Construction photos


Hi all,

Great to see the bridge come together like this. I remember it just being an aluminum girder when I visited the A&O this summer. Keep on spiking into the new year. :wink:

Best wishes for 2017 from .nl!



PS. I added a construction update of my own lay-out over Christmas. If you’re bored, have look.



Great progress as well!! I love the figure of yourself as well. Great addition to a layout.


Stunning work fine gentleman thank you for sharing


Again it has been a while since the last construction update. This morning Vince test fitted parts for the main span of the Ohio River bridge. Prior to this David spent many hours installing tie plates, guard timbers and J bolts across the double track deck.

A view from the other side.

Chicken little came running around the corner proclaiming that “The sky is falling!” Inspection revealed that a few of the lighting valence diffusion panels were literally “hanging by a thread.” Oops! :open_mouth:

In the afternoon Vince installed trucks and couplers while David sanded lettering off cars prior to painting for the A&O. Meanwhile I fixed a few signal system issues identified earlier today.


Incredible! So marvelous Vince just beautiful!


Good Grief! Don’t leave us hanging! WHY is the sky falling? Is it because there was a passenger car on the main? And are you sure that that bridge is BIG enough?

Jeff, the 'ol mechanic


The grills were tied with thread to the ceiling, but also some, stupidly, to the nearby blue rope light that provides our night lighting. I guess it added just enough weight that over time one of the ceiling rope clips let go and like dominos, they all let go, dropping the rope light and the light grills. Uff. I will be a trick to reassemble.

BTW- Glad you are able to get back onto the site, Jeff.


Today we had another fairly quiet work session after a hiatus. The highlight was seeing Vince’s latest urethane castings being test fitted for the main span of the Ohio River bridge. This one will be a monster, and there are tons of rivet details.


Just beautiful Vince! Keep up the good work.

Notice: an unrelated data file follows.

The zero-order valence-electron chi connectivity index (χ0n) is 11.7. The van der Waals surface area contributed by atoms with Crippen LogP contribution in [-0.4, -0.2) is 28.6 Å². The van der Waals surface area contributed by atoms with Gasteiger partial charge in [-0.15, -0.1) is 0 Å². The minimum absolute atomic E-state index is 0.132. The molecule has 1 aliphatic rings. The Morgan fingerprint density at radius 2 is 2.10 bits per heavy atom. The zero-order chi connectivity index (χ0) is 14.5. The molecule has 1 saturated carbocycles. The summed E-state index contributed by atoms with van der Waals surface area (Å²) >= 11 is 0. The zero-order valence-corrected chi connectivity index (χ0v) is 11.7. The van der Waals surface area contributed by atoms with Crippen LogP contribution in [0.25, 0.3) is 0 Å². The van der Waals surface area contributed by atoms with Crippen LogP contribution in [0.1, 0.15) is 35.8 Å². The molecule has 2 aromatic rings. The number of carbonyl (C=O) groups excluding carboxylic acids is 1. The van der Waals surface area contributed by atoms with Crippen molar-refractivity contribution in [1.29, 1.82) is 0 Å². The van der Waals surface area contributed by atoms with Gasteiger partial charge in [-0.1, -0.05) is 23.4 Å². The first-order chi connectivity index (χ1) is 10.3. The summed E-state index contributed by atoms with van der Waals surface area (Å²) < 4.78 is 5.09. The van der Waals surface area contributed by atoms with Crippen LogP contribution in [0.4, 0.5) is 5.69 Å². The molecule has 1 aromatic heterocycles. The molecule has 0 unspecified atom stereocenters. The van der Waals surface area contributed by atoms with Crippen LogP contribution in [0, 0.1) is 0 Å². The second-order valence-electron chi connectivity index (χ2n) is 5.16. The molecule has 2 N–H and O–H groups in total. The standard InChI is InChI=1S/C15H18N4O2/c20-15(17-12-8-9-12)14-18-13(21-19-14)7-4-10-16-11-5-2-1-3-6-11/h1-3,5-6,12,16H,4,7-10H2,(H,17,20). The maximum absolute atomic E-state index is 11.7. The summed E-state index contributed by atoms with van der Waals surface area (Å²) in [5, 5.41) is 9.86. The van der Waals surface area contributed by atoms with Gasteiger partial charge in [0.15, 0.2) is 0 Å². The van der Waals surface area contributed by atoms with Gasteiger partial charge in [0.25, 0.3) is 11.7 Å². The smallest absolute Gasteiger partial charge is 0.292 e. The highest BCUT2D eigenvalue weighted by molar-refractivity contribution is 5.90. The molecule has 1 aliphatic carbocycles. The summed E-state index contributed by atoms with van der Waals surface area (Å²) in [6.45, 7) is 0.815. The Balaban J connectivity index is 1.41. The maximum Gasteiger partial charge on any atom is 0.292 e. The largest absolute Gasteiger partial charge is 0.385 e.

My progress on my pin connected Truss. LOVE it guys.


John Johnson did a great job building the new deck!


David pulled out the aluminum structural beam for the Twin Creek Viaduct and subsequently laid ties, rail with full tie plates, J bolts and guard timber NBWs. I could easily be wrong, but I think it is around 12 feet long. I’ll give an update once it goes back in place.

In the short term there will probably be temporary supports to limit bridge beam deflection when loaded with ~30 pounds of Alcos and loaded coal hoppers. In the long term David plans to build 3 brass structural support towers driven to bedrock (structural wood).

On Wednesday David got on a roll (of paper towels and Hydrocal) to advance scenery underneath the Viaduct. I was alerted to this while working on CTC machine programming to add support for traffic levers when I heard David yell “This isn’t good!” Then he proclaimed a new push to get the mainline finished.

Why a duck? Why a no chicken?—Chico Marx in the movie Coconuts.


I must say David…you are keeping your hands much cleaner than I when doing the same thing. Heheheh. I feel like I wear the hydrocal mixture.

Are you using any baking powder to retard the mixture a bit? I can’t believe it too me this long to use that. Makes working hydrocal a dream!!!



Baking powder? Those would be some hard biscuits.

I have no knowledge of this. Please enlighten us.


Cool stuff David! Keep em coming ! :heart:️:heart:️:heart_eyes: